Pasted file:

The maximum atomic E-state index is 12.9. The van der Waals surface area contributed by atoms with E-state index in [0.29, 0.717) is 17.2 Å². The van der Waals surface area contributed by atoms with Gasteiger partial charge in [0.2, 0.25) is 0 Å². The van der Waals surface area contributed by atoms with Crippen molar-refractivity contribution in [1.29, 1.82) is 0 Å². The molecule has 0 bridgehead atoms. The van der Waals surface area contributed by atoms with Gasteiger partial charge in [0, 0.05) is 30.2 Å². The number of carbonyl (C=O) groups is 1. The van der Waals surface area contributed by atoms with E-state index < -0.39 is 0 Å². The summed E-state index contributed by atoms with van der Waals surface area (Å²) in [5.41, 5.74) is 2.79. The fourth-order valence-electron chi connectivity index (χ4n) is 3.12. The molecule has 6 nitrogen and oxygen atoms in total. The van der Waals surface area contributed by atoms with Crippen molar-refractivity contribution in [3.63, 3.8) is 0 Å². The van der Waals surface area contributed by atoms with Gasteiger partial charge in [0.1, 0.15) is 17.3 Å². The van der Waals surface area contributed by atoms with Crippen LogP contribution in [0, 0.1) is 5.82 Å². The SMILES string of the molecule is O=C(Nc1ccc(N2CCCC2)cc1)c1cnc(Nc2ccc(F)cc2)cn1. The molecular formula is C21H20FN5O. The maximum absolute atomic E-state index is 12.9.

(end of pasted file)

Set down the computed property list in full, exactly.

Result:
The maximum atomic E-state index is 12.9. The van der Waals surface area contributed by atoms with E-state index in [0.29, 0.717) is 17.2 Å². The van der Waals surface area contributed by atoms with Gasteiger partial charge in [0.2, 0.25) is 0 Å². The van der Waals surface area contributed by atoms with Crippen molar-refractivity contribution in [1.29, 1.82) is 0 Å². The molecule has 0 bridgehead atoms. The van der Waals surface area contributed by atoms with Gasteiger partial charge in [0, 0.05) is 30.2 Å². The number of carbonyl (C=O) groups is 1. The van der Waals surface area contributed by atoms with E-state index < -0.39 is 0 Å². The summed E-state index contributed by atoms with van der Waals surface area (Å²) in [5.41, 5.74) is 2.79. The fourth-order valence-electron chi connectivity index (χ4n) is 3.12. The molecule has 6 nitrogen and oxygen atoms in total. The van der Waals surface area contributed by atoms with Crippen molar-refractivity contribution in [3.63, 3.8) is 0 Å². The van der Waals surface area contributed by atoms with Gasteiger partial charge in [0.1, 0.15) is 17.3 Å². The van der Waals surface area contributed by atoms with Crippen LogP contribution in [0, 0.1) is 5.82 Å². The SMILES string of the molecule is O=C(Nc1ccc(N2CCCC2)cc1)c1cnc(Nc2ccc(F)cc2)cn1. The molecular formula is C21H20FN5O. The maximum absolute atomic E-state index is 12.9.